Last week's byelections showed people are abandoning the B.C. Liberal party in droves, but aren't flocking en masse to the B.C. Conservatives. And even though it won both seats, the NDP can't point to a significant increase in its own support among voters.
Let's break down the numbers.
In Port MoodyCoquitlam, the B.C. Liberal vote dropped by more than 6,600. But the B.C.
Conservative candidate received just 1,720 votes, suggesting that almost 5,000 B.C. Liberal voters simply refused to vote this time.
That's a staggering number, even when one considers that byelections traditionally have low voter turnout.
The B.C. Liberals weren't the only party hit by a drop in support. The NDP won the riding with more than 52 per cent of the vote - but the number of people voting for the NDP candidate actually dropped by more than 1,500.
The low numbers likely reflect the widespread assumption that the NDP candidate, Joe Trasolini, had a lock on the win anyway.
But the B.C. Liberals have to be very concerned that almost 5,000 of their supporters chose to ignore their candidate.
In Chilliwack-Hope, the turnout was a bit better, but more than 4,500 voters fled from the B.C. Liberal camp. Many of them - more than 3,500 - likely bolted to the B.C. Conservatives, but the rest appear to have sat this one out.
The NDP won, of course, but only increased its vote by a mere 134 people. That shows, if anything, the party had the best ground game in the campaign, as it was able to increase its numbers when overall turnout was down by almost 20 per cent.
What this all means is that the much-ballyhooed "vote splitting" on the right was not a factor in determining the winner in Port MoodyCoquitlam.
It can be argued it may have made a difference in Chilliwack-Hope, but I think the result there speaks more about the severe drop in support for the B.C. Liberals rather than a substantive switch to the B.C. Conservatives.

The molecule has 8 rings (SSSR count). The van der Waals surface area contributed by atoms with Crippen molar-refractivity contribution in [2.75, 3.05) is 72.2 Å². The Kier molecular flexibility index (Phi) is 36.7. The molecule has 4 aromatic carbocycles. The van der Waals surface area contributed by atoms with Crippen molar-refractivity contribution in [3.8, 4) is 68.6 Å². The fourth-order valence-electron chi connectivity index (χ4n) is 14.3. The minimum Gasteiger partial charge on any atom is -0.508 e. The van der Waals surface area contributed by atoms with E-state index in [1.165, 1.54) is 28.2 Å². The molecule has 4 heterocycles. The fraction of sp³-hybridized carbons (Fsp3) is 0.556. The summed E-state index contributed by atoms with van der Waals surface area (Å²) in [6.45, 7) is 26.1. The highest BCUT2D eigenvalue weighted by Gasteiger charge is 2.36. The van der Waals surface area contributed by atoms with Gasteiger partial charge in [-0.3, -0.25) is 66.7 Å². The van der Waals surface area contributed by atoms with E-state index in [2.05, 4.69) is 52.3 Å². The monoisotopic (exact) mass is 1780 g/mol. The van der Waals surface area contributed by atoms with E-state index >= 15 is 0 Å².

In fact, the B.C. Conservatives have to be fairly disappointed in the results, particularly in Chilliwack-Hope. At a time when the sitting government is massively unpopular and, given the chance to run an impressive candidate in a traditionally conservative riding, it was only able to finish a distant third-place finish.
The byelection results may actually represent the high-water level for the party, which is unlikely to replace the B.C. Liberals outright as an alternative to form government. It is too right-wing, and thus marginalizes itself with too great a pool of voters.
Nevertheless, the party obviously has enough support right now to be a major factor in determining who wins the next provincial election. It may allow the NDP to win a number of three-way races, but as the Port MoodyCoquitlam result shows, the NDP may win comfortable B.C. Liberal seats on its own merits.
But one has to wonder whether Premier Christy Clark's constant handwringing about the dangers of vote-splitting is not only falling on deaf ears, but may also be having a negative backlash among some voters.
NDP leader Adrian Dix says complaining about vote-splitting is insulting and patronizing toward voters.
That Clark and her supporters presume to tell voters that anything less than a vote for them is somehow dangerous to society may strike some as an essentially antidemocratic message.
Her party's constant harping on this issue is a further indication of just how desperate a situation it finds itself in. The byelection results simply reinforce that.
But to make the votesplitting argument go away there has to be a single, viable alternative to the NDP, which brings us to the ramped-up talk about a "coalition" of interests on the centre-right side of the political spectrum, under the umbrella of a single party.
It won't be the B.C. Liberals or B.C. Conservatives that will hold this umbrella. One party is fatally damaged, while the other is still on the margins (as the byelections demonstrated).
So will there be a new entity formed? And, if so, who will lead it?
Those are tough questions to answer, but they're the kinds of questions that need to be posed by those on the centre-right if they want to continue to run this province.
Keith Baldrey is chief political reporter for Global BC.
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